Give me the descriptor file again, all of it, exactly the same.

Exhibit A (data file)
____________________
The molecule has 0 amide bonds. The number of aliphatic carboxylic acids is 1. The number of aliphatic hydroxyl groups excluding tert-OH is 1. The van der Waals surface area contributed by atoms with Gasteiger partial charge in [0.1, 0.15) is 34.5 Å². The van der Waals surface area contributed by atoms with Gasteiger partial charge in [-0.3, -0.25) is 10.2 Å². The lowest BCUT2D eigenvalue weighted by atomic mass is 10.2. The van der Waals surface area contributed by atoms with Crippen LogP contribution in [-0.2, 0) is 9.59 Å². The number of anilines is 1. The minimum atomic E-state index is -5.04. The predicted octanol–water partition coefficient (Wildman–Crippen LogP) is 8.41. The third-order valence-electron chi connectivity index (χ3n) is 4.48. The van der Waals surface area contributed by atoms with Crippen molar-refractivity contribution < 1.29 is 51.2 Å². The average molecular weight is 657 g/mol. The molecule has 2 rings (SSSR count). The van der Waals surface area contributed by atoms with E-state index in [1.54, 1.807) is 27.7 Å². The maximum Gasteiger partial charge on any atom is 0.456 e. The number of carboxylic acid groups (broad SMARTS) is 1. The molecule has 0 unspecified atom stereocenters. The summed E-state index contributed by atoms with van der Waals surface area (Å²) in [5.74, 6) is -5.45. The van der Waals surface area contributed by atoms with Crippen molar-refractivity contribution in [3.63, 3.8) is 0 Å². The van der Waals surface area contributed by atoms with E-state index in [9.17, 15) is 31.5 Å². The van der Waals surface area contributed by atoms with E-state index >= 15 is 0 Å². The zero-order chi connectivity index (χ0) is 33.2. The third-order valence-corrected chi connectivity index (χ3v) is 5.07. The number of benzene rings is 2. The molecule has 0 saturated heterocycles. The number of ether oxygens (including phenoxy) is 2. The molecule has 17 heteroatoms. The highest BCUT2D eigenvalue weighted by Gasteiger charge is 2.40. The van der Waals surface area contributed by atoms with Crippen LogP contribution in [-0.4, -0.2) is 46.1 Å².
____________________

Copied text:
The molecule has 0 amide bonds. The number of aliphatic carboxylic acids is 1. The number of aliphatic hydroxyl groups excluding tert-OH is 1. The van der Waals surface area contributed by atoms with Gasteiger partial charge in [0.1, 0.15) is 34.5 Å². The van der Waals surface area contributed by atoms with Gasteiger partial charge in [-0.3, -0.25) is 10.2 Å². The lowest BCUT2D eigenvalue weighted by atomic mass is 10.2. The van der Waals surface area contributed by atoms with Crippen LogP contribution in [-0.2, 0) is 9.59 Å². The number of anilines is 1. The minimum atomic E-state index is -5.04. The predicted octanol–water partition coefficient (Wildman–Crippen LogP) is 8.41. The third-order valence-electron chi connectivity index (χ3n) is 4.48. The van der Waals surface area contributed by atoms with Crippen molar-refractivity contribution < 1.29 is 51.2 Å². The average molecular weight is 657 g/mol. The molecule has 2 rings (SSSR count). The van der Waals surface area contributed by atoms with E-state index in [1.54, 1.807) is 27.7 Å². The maximum Gasteiger partial charge on any atom is 0.456 e. The number of carboxylic acid groups (broad SMARTS) is 1. The molecule has 0 unspecified atom stereocenters. The summed E-state index contributed by atoms with van der Waals surface area (Å²) in [5.74, 6) is -5.45. The van der Waals surface area contributed by atoms with Crippen molar-refractivity contribution in [3.63, 3.8) is 0 Å². The van der Waals surface area contributed by atoms with E-state index in [9.17, 15) is 31.5 Å². The van der Waals surface area contributed by atoms with E-state index >= 15 is 0 Å². The zero-order chi connectivity index (χ0) is 33.2. The third-order valence-corrected chi connectivity index (χ3v) is 5.07. The number of benzene rings is 2. The molecule has 0 saturated heterocycles. The number of ether oxygens (including phenoxy) is 2. The molecule has 17 heteroatoms. The highest BCUT2D eigenvalue weighted by Gasteiger charge is 2.40. The van der Waals surface area contributed by atoms with Crippen LogP contribution in [-0.4, -0.2) is 46.1 Å².